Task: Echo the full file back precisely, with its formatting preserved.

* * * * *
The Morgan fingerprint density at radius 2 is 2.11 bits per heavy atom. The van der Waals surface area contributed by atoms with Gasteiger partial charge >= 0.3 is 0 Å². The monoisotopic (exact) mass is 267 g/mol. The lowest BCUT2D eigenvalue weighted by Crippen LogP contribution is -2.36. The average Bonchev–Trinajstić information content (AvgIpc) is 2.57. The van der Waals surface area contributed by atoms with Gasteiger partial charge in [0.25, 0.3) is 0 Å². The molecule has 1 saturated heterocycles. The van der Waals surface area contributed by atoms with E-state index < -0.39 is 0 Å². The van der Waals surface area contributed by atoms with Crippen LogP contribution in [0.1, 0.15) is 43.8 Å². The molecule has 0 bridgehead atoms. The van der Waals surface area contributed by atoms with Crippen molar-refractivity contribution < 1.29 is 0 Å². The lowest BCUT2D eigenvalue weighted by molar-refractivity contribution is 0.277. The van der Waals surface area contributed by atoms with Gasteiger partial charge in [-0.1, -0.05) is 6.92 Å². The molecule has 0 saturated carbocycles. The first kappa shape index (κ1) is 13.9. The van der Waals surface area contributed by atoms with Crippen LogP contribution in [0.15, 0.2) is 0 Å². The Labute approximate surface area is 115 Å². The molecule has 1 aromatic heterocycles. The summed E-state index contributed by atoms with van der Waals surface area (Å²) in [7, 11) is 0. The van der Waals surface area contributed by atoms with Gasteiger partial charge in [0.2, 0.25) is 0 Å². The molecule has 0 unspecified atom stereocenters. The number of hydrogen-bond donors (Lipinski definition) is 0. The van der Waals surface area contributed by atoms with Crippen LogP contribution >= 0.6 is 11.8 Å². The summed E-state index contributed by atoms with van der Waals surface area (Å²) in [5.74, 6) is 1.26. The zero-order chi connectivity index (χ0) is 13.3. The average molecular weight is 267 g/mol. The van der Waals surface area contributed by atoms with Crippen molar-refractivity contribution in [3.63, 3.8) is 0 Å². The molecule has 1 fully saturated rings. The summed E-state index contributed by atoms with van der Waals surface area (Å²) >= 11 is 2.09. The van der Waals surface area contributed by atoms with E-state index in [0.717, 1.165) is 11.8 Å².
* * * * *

The Morgan fingerprint density at radius 2 is 2.11 bits per heavy atom. The van der Waals surface area contributed by atoms with Gasteiger partial charge >= 0.3 is 0 Å². The monoisotopic (exact) mass is 267 g/mol. The lowest BCUT2D eigenvalue weighted by Crippen LogP contribution is -2.36. The average Bonchev–Trinajstić information content (AvgIpc) is 2.57. The van der Waals surface area contributed by atoms with Gasteiger partial charge in [0.25, 0.3) is 0 Å². The molecule has 1 saturated heterocycles. The van der Waals surface area contributed by atoms with E-state index < -0.39 is 0 Å². The van der Waals surface area contributed by atoms with Crippen LogP contribution in [0.1, 0.15) is 43.8 Å². The molecule has 0 bridgehead atoms. The van der Waals surface area contributed by atoms with Crippen molar-refractivity contribution < 1.29 is 0 Å². The lowest BCUT2D eigenvalue weighted by molar-refractivity contribution is 0.277. The van der Waals surface area contributed by atoms with Gasteiger partial charge in [-0.1, -0.05) is 6.92 Å². The molecule has 0 saturated carbocycles. The first kappa shape index (κ1) is 13.9. The van der Waals surface area contributed by atoms with Crippen LogP contribution in [0.15, 0.2) is 0 Å². The Labute approximate surface area is 115 Å². The molecule has 1 aromatic heterocycles. The summed E-state index contributed by atoms with van der Waals surface area (Å²) in [7, 11) is 0. The van der Waals surface area contributed by atoms with Gasteiger partial charge in [0.2, 0.25) is 0 Å². The molecule has 0 unspecified atom stereocenters. The number of hydrogen-bond donors (Lipinski definition) is 0. The van der Waals surface area contributed by atoms with Crippen LogP contribution >= 0.6 is 11.8 Å². The summed E-state index contributed by atoms with van der Waals surface area (Å²) in [5.74, 6) is 1.26. The zero-order chi connectivity index (χ0) is 13.3. The average molecular weight is 267 g/mol. The van der Waals surface area contributed by atoms with Crippen molar-refractivity contribution in [3.63, 3.8) is 0 Å². The molecule has 1 fully saturated rings. The summed E-state index contributed by atoms with van der Waals surface area (Å²) >= 11 is 2.09. The van der Waals surface area contributed by atoms with E-state index in [0.717, 1.165) is 11.8 Å².